If you're in the stream of commerce in any manner whatsoever, getting your product registered with the proper marks is very important. The marks also create an asset for your new company. One of my colleagues in my firm's DC office handles this sort of thing regularly and can be of assistance, as may other AVVO members on line.
The foregoing is not legal advice nor is it in any manner whatsoever meant to create or impute an attorney/client relationship.
You should consult your own trademark attorney to get specific advice for your particular situation.
Generally though, for federal trademark registration, "commerce" means commerce that Congress can regulate, like interstate commerce or U.S. international commerce. "Use in commerce" must be a bona fide use of the mark in the ordinary course of trade for that item, which is different for various industries and various trade situations. One sale could be enough for certain industries / items, and not for others.
Regardless of whether your specific situation is enough to qualify as use in commerce (right now) for federal registrations purposes, you can still consider filing an Intent to Use application. Ask your trademark attorney whether this might be right for you.
Best of Luck!
Legal disclaimer: This answer is not legal advice, but is for informational purposes only. My answer to your question does not create an attorney-client relationship between us. Please contact a licensed attorney in your area for competent legal advice.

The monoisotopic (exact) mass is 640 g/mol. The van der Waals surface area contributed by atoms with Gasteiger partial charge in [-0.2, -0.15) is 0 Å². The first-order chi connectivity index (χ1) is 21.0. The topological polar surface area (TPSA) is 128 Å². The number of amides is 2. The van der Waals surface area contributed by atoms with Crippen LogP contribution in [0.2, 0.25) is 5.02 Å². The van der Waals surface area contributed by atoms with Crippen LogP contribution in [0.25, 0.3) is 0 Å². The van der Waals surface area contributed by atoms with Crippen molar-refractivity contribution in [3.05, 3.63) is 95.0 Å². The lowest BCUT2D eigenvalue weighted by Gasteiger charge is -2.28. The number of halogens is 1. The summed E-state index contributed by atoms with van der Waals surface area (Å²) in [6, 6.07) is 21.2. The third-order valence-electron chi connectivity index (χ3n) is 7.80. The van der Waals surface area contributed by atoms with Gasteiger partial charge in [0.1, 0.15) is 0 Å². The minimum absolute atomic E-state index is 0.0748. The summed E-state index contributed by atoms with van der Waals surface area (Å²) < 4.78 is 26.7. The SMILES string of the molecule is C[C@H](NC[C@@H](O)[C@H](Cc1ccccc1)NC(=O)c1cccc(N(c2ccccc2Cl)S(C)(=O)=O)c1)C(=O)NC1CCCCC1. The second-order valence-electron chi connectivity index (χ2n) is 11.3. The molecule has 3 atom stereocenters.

You're operating under a misconception. Trademark rights arise AUTOMATICALLY whenever a person uses a protectable mark to brand a product or service that is then sold in commerce. ONE sale suffices. More sales are better because the more sales the "stronger" the mark ["stronger" meaning the greater ability to stop others from using the same or a similar mark and, likely, within a larger geographic area]. So if any of those gas stations have sold any of your product to consumers then you've got trademark rights in your mark. This assumes, of course, that you are, in fact, the first to use that mark or one confusingly similar to brand that product or one related.
If you want to REGISTER those trademark rights then you need to first determine if your mark is being used in "interstate" or solely "intrastate" commerce. If the former you can register your mark with the federal trademark office. If the latter then you can register your mark with your state's trademark office. You should discuss this matter with your own trademark attorney. A federal trademark registration is of more benefit and because it only takes a little planning and effort to convert an intrastate-only use into an interstate use it makes sense to chat with your own attorney about how to do that.
The above is general information ONLY and is not legal advice, does not form an attorney-client relationship, and should NOT be relied upon to take or refrain from taking any action. I am not your attorney. You should seek the advice of competent counsel before taking any action related to your inquiry.
It is very likely that you have done enough. Get a lawyer..do a trademark search and file a trademark application with the USPTO if the search is clear...ASAP. "Interstate Use" is required. That is interpreted loosely and if it can be shown that travelers from other states occasionally visit any of these stations you have satisfied the interstate use requirement.